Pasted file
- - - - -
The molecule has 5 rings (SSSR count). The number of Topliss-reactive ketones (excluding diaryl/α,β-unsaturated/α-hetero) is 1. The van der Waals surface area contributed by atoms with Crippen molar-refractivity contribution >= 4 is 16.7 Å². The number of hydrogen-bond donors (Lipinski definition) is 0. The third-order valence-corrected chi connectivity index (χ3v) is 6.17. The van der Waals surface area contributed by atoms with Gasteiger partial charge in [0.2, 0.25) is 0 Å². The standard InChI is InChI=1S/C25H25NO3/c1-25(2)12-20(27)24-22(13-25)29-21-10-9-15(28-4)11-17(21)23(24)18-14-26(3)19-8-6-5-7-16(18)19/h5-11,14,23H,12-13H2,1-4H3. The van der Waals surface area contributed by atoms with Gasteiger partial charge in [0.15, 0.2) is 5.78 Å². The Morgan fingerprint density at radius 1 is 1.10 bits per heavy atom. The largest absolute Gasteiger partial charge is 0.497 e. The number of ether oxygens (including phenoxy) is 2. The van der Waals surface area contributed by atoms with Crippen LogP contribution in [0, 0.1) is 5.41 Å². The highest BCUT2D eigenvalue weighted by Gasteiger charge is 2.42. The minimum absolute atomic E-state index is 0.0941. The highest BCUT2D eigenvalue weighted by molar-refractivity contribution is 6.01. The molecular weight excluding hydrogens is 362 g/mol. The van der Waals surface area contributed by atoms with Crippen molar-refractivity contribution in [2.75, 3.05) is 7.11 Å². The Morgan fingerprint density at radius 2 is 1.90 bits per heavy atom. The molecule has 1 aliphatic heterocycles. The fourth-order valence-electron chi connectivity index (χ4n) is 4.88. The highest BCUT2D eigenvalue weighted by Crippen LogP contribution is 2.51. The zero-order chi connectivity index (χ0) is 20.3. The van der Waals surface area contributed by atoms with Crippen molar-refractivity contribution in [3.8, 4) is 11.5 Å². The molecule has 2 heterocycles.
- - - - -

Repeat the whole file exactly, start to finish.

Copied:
The molecule has 5 rings (SSSR count). The number of Topliss-reactive ketones (excluding diaryl/α,β-unsaturated/α-hetero) is 1. The van der Waals surface area contributed by atoms with Crippen molar-refractivity contribution >= 4 is 16.7 Å². The number of hydrogen-bond donors (Lipinski definition) is 0. The third-order valence-corrected chi connectivity index (χ3v) is 6.17. The van der Waals surface area contributed by atoms with Gasteiger partial charge in [0.2, 0.25) is 0 Å². The standard InChI is InChI=1S/C25H25NO3/c1-25(2)12-20(27)24-22(13-25)29-21-10-9-15(28-4)11-17(21)23(24)18-14-26(3)19-8-6-5-7-16(18)19/h5-11,14,23H,12-13H2,1-4H3. The van der Waals surface area contributed by atoms with Gasteiger partial charge in [0.15, 0.2) is 5.78 Å². The Morgan fingerprint density at radius 1 is 1.10 bits per heavy atom. The largest absolute Gasteiger partial charge is 0.497 e. The number of ether oxygens (including phenoxy) is 2. The van der Waals surface area contributed by atoms with Crippen LogP contribution in [0, 0.1) is 5.41 Å². The highest BCUT2D eigenvalue weighted by Gasteiger charge is 2.42. The minimum absolute atomic E-state index is 0.0941. The highest BCUT2D eigenvalue weighted by molar-refractivity contribution is 6.01. The molecular weight excluding hydrogens is 362 g/mol. The van der Waals surface area contributed by atoms with Crippen molar-refractivity contribution in [2.75, 3.05) is 7.11 Å². The Morgan fingerprint density at radius 2 is 1.90 bits per heavy atom. The molecule has 1 aliphatic heterocycles. The fourth-order valence-electron chi connectivity index (χ4n) is 4.88. The highest BCUT2D eigenvalue weighted by Crippen LogP contribution is 2.51. The zero-order chi connectivity index (χ0) is 20.3. The van der Waals surface area contributed by atoms with Crippen molar-refractivity contribution in [3.8, 4) is 11.5 Å². The molecule has 2 heterocycles.